So you have a bachelor’s degree, and you are ready to elevate and level up in your career. Before you do anything, we have to talk about the GMAT and how you can get the best score. Prospective students who want to get into the best Online MBA programs need to work hard to score well on the Graduate Management Admission Test (GMAT). There are many factors for admission into an MBA program, such as your score and demographic profile. “A solid GMAT score varies by the applicant and by the school,” David White, a founding partner at MBA admissions consulting firm, said.
So what does this test look like, you might ask? GMAT has four sections: Analytical Writing Assessment section, Integrated Reasoning section, Quantitative Section, and the Verbal Section. According to the Princeton Review, the average GMAT score is 556, and the highest is 800. As you prepare for the GMAT, you might need to check out the business school profiles where you want to apply. By doing this research step, you will have a clear idea of how you need to score to be admitted. As you prepare for your journey for your Online MBA, we want you to make sure that you are taking every step necessary to success. We believe that we you implement a strategy and play you are planning for success #successonpurpose.
In order to get your best score on the GMAT, it is time to make a solid study plan and begin to execute. We want to prepare in a time of peace for war. Listed below are seven action steps that we believe will help you plan for success. Bucks up! Time to level up!
The Anatomy Lesson
Every test has its unique anatomy. By learning how this test is constructed, you will know how to approach the studying process. Remember, the GMAT is a timed test, and you want to make sure you walk into the room ready. The Quantitative Reasoning Section has a total of 31 questions that need to be answered in 62 minutes. The Verbal Reasoning Section has 36 questions to be answered in 65 minutes. These are a few key points to know as you learn the types of material on the test.
Make Studying a habit.
If you plan out your time to take the test, you can implement the 21/90 rule. We want you to commit to your personal goal/ test score desired for 21 days. After 3-weeks this should now become a habit/ routine. Implementing this rule will make the experienced pedestrian and alleviate some test anxiety by implementing this rule. The great boxer Muhammad Ali said, “It’s the repetition of affirmations that leads to belief. And once that belief becomes a deep conviction, things begin to happen.” So let’s make it happen!
Get the App
As we know, there’s an app for everything! Technology has advanced so much for GMAT Prep, and we want you to take advantage of these resources. There are some in-app purchases in these apps, but we have found that many on the market allow you to use the app and track your progress from day one to the day you take your test. No need to carry those enormous workbooks anymore. Download preparation apps to your phone or tablet. Some of these apps have interactive lessons and tutors that can help areas you need more focus on.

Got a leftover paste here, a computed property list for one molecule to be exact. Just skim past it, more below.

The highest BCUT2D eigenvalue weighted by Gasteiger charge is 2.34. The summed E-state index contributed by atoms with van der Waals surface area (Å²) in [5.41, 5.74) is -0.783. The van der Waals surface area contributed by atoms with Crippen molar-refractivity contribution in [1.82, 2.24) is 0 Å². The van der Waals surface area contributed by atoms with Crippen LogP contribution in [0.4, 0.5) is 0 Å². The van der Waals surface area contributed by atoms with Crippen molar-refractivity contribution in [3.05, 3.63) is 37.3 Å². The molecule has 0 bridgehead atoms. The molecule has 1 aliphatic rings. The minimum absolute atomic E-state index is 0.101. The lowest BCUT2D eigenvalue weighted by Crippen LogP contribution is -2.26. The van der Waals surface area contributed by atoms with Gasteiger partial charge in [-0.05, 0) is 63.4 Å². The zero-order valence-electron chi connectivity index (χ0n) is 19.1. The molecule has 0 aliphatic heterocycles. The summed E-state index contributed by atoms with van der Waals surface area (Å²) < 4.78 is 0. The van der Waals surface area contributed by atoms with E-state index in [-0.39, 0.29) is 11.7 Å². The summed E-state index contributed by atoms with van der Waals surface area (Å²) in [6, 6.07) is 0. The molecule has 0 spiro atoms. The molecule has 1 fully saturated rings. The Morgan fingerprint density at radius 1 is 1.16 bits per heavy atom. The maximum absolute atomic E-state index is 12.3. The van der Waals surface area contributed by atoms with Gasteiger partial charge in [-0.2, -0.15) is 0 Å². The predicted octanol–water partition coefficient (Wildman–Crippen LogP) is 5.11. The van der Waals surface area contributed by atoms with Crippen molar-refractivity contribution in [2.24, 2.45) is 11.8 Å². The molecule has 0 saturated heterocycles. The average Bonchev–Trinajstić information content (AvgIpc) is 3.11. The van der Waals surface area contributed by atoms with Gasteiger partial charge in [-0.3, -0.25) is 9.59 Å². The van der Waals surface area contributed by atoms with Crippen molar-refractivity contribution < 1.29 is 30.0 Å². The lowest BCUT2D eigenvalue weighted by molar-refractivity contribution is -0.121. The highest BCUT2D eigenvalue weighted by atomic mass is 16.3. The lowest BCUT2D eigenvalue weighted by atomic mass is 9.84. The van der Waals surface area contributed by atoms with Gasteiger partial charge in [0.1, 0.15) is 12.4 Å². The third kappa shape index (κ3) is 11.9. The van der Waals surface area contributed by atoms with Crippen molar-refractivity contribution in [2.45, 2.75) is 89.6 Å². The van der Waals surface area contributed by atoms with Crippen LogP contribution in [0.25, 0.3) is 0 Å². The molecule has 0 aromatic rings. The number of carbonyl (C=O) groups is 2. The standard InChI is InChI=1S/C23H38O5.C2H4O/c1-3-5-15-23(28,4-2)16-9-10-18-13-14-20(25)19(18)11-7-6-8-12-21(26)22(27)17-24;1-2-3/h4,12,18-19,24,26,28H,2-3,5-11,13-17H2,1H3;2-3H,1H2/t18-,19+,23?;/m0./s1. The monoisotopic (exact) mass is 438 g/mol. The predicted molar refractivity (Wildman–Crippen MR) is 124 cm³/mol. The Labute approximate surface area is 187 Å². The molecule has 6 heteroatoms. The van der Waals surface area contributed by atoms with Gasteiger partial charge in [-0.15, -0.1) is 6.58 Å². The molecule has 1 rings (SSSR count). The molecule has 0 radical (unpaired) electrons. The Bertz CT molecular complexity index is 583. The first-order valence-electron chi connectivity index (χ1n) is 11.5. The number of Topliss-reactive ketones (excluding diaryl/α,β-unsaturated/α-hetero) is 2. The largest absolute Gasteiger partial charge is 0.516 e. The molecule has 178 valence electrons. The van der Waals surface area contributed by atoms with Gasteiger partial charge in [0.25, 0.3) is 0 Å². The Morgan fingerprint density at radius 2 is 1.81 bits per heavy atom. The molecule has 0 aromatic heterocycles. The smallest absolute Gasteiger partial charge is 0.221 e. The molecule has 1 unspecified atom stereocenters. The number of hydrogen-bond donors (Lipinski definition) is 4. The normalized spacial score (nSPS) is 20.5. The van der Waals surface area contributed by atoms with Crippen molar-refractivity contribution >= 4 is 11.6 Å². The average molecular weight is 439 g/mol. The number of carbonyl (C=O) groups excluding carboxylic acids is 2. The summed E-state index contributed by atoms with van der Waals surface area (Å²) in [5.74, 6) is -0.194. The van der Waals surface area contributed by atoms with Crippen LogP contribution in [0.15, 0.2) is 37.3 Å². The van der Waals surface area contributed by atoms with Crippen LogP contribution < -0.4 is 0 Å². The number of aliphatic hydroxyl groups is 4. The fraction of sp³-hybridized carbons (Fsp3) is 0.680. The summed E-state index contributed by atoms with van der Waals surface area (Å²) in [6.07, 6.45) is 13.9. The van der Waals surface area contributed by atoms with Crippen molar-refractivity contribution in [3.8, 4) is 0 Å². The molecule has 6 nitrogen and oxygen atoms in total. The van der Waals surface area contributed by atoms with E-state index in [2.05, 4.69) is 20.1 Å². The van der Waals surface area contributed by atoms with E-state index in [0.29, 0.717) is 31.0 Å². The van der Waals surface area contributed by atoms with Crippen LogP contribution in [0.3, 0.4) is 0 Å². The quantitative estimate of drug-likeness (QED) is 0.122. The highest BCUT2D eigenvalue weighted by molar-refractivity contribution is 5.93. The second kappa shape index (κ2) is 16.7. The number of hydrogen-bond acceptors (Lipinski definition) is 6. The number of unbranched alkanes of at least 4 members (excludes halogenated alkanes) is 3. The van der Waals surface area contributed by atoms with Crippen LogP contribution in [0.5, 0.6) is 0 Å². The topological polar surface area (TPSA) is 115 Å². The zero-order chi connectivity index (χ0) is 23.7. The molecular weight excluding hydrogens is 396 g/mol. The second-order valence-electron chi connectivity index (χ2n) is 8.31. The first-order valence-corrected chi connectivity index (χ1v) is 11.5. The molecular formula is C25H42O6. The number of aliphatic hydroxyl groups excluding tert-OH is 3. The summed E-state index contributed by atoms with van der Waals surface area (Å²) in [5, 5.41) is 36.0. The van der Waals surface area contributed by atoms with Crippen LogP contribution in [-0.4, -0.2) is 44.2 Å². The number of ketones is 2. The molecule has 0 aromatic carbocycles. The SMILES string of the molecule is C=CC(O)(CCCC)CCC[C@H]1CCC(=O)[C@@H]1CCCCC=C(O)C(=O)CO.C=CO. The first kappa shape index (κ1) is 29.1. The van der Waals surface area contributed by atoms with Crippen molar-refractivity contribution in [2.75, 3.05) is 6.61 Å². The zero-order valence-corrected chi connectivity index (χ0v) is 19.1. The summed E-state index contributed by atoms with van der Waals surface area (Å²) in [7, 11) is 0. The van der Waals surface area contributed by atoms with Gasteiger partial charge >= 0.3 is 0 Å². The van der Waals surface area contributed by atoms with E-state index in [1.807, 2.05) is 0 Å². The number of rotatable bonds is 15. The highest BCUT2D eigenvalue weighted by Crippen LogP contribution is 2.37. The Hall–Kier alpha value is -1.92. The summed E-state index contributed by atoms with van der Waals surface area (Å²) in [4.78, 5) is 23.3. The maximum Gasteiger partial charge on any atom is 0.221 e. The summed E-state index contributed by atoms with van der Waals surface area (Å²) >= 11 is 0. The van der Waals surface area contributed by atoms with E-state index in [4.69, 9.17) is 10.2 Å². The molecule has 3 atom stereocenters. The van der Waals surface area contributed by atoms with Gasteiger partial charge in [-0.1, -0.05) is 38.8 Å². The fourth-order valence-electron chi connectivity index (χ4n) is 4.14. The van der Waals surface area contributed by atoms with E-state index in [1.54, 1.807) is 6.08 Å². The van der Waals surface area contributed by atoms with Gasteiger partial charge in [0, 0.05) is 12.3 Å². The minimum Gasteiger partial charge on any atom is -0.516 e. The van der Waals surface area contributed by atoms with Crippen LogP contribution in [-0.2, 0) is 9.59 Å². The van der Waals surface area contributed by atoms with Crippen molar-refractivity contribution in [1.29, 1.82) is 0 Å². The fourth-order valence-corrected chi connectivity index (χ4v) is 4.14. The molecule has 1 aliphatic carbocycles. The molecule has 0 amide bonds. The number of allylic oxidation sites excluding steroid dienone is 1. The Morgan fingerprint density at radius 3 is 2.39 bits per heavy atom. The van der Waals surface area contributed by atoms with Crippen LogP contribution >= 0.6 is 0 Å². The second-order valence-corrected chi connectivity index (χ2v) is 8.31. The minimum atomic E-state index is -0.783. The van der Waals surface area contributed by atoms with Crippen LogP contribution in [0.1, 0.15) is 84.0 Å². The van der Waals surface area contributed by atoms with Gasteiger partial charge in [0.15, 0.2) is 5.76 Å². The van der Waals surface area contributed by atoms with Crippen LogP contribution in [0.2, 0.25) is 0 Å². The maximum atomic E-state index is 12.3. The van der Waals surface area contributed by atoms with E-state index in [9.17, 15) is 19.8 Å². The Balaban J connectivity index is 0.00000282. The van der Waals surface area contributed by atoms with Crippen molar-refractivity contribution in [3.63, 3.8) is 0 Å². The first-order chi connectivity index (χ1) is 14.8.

Take it back to the basics.
After taking your diagnostic GMAT test, you will know what areas you need to focus on, and using flashcards and the apps will help, but we were hoping you could take it back to the basics. Hone in on the fundamentals of grammar, reading, mathematics, and writing. Many of the apps have concentrated areas for all of the above. We have found that Magoosh has a great product line of different apps that can help key in on those trouble areas and give you analytics on your success.
Find the hard ones
To get the highest GMAT score possible, you need to look for the hard questions and practice them. Many of the apps have medium-level questions, but you need to execute as many complex questions to make the goal we set at the beginning.
Timing is EVERYTHING
We know that this is a timed test we need to practice moving with efficiency through the material. Using the practice tests on the apps will help you navigate this maze in perfect timing. Remember to get the easy ones out of the way first and return to the more challenging questions last. Pace yourself and remember that you are in the driver’s seat.
We believe that self-care is the best care. There is only one you, and we need you to your fullest potential as you approach the testing day. Life can already be difficult with a full-time job, family, ballet class, and minor league baseball. So while on this journey, we want you to take time for yourself and put a self-care date on the calendar. If it is a massage, then so be it. Whatever you need to relax and escape the toils and snares of this would please do it. We have read so many articles on test prep, and they are all content-focused, and it’s not often that the test takers’ well-being is put on the agenda. So please make sure that you show up at your most total capacity, astute, well-rested, prepared to slay this dragon we call the GMAT.
Let’s recap what you need to do to get the best score on the GMAT:
- Commit to a study routine.
- Identify your study tools, like apps and practice tests.
- Identify your core areas of improvement.
- Work on the hard questions and master them.
- Practice your timing.
- Be intentional about Self-care.
We hope these steps will help as you embark on your GMAT test-taking journey. Remember seeing is believing, and whatever that score is you want to achieve, it can happen with proper planning and strategy. Now, the rest is up to you. You got this!